This is a pre-purchase question. I would like to use RS & Boom for measuring infrasounds produced by wind turbines and I wonder if you can easy display values in dBL (linear decibels) using the device. Thanks.
Sorry but I don’t think there is any such thing as linear decibels. The decibel is, by definition, a logarithmic metric.
You probably want to convert RBoom’s raw readings to Sound Pressure Level (SPL) - which is commonly based on 20 micropascals being the 0 dB reference point. The readings would be stated as dB (over a frequency range). It may also be dBZ (Z indicating unweighted readings or “zero-weighting”).
The RBoom has a sensitivity of 56000 “counts” per Pascal (if I recall). This is at some nominal frequency like 4 Hz. The magnitude and phase angle of the response changes with frequency, particularly at the extreme low end where the signal is electronically “boosted”.
There are some math gymnastics required to convert the SWARM readings to DB over an entire spectrum from say 0.08 Hz to ~44 Hz using information found in the spec sheets. If you need to do this, I am sure folks on the forum here can point you to the necessary conversion routine.
FWIW: I see a noise floor of about 1000 counts RMS on a very quiet night. Without fussing with the instrument response, you can calculate that this is approximately 30 dB SPL. Under these conditions, that 1000 counts is mostly self-noise of the RBoom. (I have argued in the past that this high number of counts for noise floor wastes a lot of storage space, but RS was not convinced).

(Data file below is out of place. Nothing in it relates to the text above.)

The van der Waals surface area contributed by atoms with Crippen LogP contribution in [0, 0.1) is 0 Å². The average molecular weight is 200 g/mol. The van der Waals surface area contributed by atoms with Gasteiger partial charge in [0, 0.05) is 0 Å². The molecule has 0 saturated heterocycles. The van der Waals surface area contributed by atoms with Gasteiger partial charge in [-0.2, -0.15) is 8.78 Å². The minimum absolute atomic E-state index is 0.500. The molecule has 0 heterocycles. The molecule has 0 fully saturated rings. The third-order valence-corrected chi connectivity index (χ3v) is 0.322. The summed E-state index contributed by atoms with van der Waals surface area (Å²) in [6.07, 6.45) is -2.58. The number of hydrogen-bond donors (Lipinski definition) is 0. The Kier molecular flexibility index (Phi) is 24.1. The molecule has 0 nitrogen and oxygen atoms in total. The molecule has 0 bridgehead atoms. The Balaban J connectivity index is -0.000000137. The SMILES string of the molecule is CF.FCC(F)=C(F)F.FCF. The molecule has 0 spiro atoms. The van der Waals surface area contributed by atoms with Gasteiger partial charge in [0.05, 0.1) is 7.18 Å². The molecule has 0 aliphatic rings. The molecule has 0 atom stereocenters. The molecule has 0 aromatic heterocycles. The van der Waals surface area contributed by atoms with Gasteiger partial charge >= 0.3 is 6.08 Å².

I have a conventional sound meter (20-20,000 Hz) which has a minimum range of 30-60 dBA. It will indicate down to 27 dBA. So you might argue that the RB noise floor is similar to a sound meter - just a much lower frequency range!
Here - I found the spec sheets:
Specifications for: Raspberry Boom V4+ and SnB V2+ (raspberryshake.org)
Well, actually there is. It’s called dBL o dBLin. It’s described in documents such like these:
Open Government of Alberta about Environmental Impact Assessment
dBL or dBLin – decibel, linear: the logarithmic units associated with a sound pressure
level, where the sound pressure signal is unfiltered, and represents the full spectrum of
and also as a basis for correct measurement of Low Frequency Noise on human health
We are in danger of confusion from poor terminology. I’ve had a look at the PDF documents you’ve posted so let me clarify (if I can).
All decibels are logarithmic as Ken has stated, but dBL has no WEIGHTING applied. dBA for example has a weighting applied to adjust the frequency response to mimic the human ear so that the same dBA at different frequencies sound the same loudness to the human ear. The documents you refer to seem to use the terms weighting and filter interchangably. Normal practice in seismology and related fields is to refer to filters as a limit in bandwidth of the signal (i.e. low pass, highpass or bandpass).
A RS&B can produce the UNWEIGHTED decibels (dBL if you like) you require up to a maximum frequency of 50Hz. For example, refer to the latest version of the python report here:
Note that while developing this report some errors were found in the Raspberry Shake and Boom Manual which has since been corrected. The code for converting counts to Pascals and Pascals to dB are detailed there as well.